It is not just a case of semantics. I have never been a fan of the term digital ..it is basically meaningless, and much prefer the French numerical or numerique.. but the proper term for a device using on /off control is switching.... Or as you say Class D . A DAC is a numerical control device ,and a Class D device could be under full analogue control.. yes feedback??? Or numerical control or even zero control . I would have less difficulty if the letter D referred to Discrete .as opposed to continuous
 

DT79

Well-known Member
How can class D be analogue? The output transistors are either ON or OFF!

Class A/B/C/D refers to the biasing configuration of the output transistors and the way the output waveform is generated, and the characteristics of the amplifier reflects the different bias configs.

Class D means that the output transistor is operated either fully on or fully off, just like a switch, so it's state can be represented as 0 or 1. That is what digital means, therefore class D is digital.

When marketing spin doctors describe class D as analogue, I think they mean the pulse width control is analogue. Therefore the transistors are opened and closed for a variable duration, rather than for a number of cycles.

Fair enough, but that's orthogonal to the bias configuration, and it's the bias configuration that determines the amplifier characteristics - efficiency, distortion, bandwidth, etc. A class D amp with linear PWM control is still a class D amp, and that's what primarily determines it's characteristics - square wave output, low pass filter, high efficiency, etc. Both linear and digital control of the pulse width still exhibit all of those characteristics.

Nick
It is not just a case of semantics. I have never been a fan of the term digital ..it is basically meaningless, and much prefer the French numerical or numerique.. but the proper term for a device using on /off control is switching.... Or as you say Class D . A DAC is a numerical control device ,and a Class D device could be under full analogue control.. yes feedback??? Or numerical control or even zero control . I would have less difficulty if the letter D referred to Discrete .as opposed to continuous

What he said :)
 

stjernholm

Active Member
Digital amplifiers are designed to be fed directly by digital rather than analog signals. They make direct use of this signal—without any DAC circuitry whatsoever—to drive the power stage. Robert Harley explains:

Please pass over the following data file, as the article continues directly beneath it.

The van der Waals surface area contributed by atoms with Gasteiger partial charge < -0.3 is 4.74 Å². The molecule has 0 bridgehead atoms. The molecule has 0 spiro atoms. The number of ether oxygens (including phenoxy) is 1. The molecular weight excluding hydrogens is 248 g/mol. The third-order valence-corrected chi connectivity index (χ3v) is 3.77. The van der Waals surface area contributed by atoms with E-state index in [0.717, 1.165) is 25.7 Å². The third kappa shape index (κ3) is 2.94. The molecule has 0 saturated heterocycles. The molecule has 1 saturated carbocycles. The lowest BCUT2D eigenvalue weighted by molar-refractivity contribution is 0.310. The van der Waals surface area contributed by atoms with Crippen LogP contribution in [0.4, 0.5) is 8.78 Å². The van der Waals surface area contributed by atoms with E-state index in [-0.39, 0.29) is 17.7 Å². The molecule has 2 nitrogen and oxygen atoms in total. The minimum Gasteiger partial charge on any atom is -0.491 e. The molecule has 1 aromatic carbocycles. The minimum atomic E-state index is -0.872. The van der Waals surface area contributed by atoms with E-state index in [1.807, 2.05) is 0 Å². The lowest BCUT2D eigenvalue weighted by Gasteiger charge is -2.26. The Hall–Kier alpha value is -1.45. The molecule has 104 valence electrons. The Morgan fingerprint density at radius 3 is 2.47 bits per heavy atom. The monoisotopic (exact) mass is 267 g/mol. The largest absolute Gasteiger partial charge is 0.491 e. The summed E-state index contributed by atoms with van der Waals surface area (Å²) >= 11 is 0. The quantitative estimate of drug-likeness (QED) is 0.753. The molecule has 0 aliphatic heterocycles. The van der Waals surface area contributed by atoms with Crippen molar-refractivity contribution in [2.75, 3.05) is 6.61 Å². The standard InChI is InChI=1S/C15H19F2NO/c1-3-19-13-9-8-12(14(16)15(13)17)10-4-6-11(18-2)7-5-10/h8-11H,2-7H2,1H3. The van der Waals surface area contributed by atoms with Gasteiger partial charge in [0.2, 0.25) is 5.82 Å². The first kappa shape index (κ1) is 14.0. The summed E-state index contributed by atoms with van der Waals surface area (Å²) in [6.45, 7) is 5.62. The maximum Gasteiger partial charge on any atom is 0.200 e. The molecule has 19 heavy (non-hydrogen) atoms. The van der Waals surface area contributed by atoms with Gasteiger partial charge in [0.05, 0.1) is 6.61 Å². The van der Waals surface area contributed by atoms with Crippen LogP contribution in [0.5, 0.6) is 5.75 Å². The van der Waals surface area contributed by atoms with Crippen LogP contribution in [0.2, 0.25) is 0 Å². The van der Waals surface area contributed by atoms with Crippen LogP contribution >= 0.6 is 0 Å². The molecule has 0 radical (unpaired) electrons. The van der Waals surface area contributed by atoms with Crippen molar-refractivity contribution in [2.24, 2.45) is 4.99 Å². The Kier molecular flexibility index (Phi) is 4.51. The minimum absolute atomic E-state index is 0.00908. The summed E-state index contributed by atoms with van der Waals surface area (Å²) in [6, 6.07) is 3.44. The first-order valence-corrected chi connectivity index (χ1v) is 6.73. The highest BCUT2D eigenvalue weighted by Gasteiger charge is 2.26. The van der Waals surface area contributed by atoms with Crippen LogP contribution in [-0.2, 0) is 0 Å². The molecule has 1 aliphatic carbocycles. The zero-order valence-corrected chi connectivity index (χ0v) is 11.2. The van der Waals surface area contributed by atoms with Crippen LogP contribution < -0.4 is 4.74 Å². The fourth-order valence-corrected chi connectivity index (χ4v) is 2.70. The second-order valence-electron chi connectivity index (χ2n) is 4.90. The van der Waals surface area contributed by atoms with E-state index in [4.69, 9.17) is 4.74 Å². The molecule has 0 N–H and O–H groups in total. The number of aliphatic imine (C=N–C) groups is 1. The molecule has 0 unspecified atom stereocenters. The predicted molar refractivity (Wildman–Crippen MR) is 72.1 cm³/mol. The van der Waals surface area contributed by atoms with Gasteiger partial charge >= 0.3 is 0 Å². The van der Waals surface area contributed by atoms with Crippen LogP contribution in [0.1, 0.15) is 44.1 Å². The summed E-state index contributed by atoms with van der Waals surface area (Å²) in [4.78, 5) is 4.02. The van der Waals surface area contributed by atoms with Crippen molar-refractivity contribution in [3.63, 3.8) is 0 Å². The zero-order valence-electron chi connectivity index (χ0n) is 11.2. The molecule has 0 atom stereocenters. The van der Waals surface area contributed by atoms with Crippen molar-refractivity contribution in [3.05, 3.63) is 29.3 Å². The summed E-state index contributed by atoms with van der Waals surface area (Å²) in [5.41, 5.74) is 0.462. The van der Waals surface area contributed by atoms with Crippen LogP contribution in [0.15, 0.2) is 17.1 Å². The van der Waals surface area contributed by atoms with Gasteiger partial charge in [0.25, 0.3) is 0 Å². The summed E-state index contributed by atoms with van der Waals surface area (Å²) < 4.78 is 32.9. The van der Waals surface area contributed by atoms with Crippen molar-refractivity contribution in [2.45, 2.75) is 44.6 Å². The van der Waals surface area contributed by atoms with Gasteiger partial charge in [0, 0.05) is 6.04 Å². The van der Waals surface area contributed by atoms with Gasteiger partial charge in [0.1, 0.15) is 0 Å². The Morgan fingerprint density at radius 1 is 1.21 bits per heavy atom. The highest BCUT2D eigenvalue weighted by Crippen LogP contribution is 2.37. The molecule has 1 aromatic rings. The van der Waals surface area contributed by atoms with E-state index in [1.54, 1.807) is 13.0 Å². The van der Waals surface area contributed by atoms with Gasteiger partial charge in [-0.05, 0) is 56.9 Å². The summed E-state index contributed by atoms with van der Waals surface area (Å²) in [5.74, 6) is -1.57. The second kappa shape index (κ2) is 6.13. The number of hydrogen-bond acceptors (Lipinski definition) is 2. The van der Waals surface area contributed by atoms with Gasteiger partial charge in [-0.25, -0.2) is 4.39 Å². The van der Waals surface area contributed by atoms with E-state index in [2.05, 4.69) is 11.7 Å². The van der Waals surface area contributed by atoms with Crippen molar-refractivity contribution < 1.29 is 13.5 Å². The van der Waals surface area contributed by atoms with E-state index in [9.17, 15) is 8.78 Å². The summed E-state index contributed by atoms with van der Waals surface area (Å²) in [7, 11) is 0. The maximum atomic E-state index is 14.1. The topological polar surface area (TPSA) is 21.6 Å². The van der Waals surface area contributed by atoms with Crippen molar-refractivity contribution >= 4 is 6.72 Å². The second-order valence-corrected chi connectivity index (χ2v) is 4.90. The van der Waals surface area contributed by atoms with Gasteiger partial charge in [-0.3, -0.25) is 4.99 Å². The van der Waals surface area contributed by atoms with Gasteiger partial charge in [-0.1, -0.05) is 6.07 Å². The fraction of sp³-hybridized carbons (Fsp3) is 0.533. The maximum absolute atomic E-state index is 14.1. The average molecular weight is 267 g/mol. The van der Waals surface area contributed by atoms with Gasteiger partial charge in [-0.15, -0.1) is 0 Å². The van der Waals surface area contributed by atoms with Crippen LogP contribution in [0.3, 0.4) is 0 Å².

As with Class D amplifiers, digital amplifiers use a switching output stage; however, they accept digital rather than analog input signals. These “digital” amplifiers take in the pulse-code modulation (PCM) signal from a music server or other source and convert those audio data to a pulse-width modulated signal. This PWM signal then drives the output transistors, just as in a Class D amplifier. The difference between a Class D amplifier and a digital amplifier is that the digital amplifier accepts digital data rather than an analog signal.

This difference might not seem that great at first glance, but consider the signal path of a conventional digital-playback chain driving a Class D—or any other traditional—power amplifier. Your digital source feeds audio data to a DAC that converts the digital data to an analog signal; the DAC’s current output is converted to a voltage by a current-to-voltage converter; the signal is low-pass filtered, then amplified in the DAC’s analog-output stage. This analog output signal travels down interconnects to a preamplifier with its several stages of amplification, volume control, and output buffer. The preamp’s output then travels down another pair of interconnects to the power amplifier, which typically employs an input stage, a driver stage, and the Class D output stage. In addition to the D/A conversion, that’s typically six or seven active amplification stages before the signal gets to the power amplifier’s output stage.

To reiterate the contrast with a true digital amplifier, PCM data are converted by DSP into the PWM signal that drives the output transistors. That’s it. There are no analog gain stages between the PCM data and your loudspeakers. The signal stays in the digital domain until the switching output stage, which, by its nature, acts as a digital-to-analog converter in concert with the amplifier’s output filter. The volume is adjusted in DSP. Digital amplifiers are usually not just power amplifiers, but also include a range of inputs, source selection, and volume control, effectively giving them the functional capabilities of an integrated amplifier.
 

stjernholm

Active Member
It's good to see manufacturers being up front about the technology they use, even if they do seem to be re-inventing the wheel here, and calling it an Infinitely Recycling Axial Support Sub-system.

So yes, they do call it a digital amplifier, but in what way is that not class D? The usual argument is that class D isn't digital, which always seemed very peculiar to me, but this is the other way round.

Nick

Digital amplifiers are designed to be fed directly by digital rather than analog signals. They make direct use of this signal—without any DAC circuitry whatsoever—to drive the power stage. Robert Harley explains:

As with Class D amplifiers, digital amplifiers use a switching output stage; however, they accept digital rather than analog input signals. These “digital” amplifiers take in the pulse-code modulation (PCM) signal from a music server or other source and convert those audio data to a pulse-width modulated signal. This PWM signal then drives the output transistors, just as in a Class D amplifier. The difference between a Class D amplifier and a digital amplifier is that the digital amplifier accepts digital data rather than an analog signal.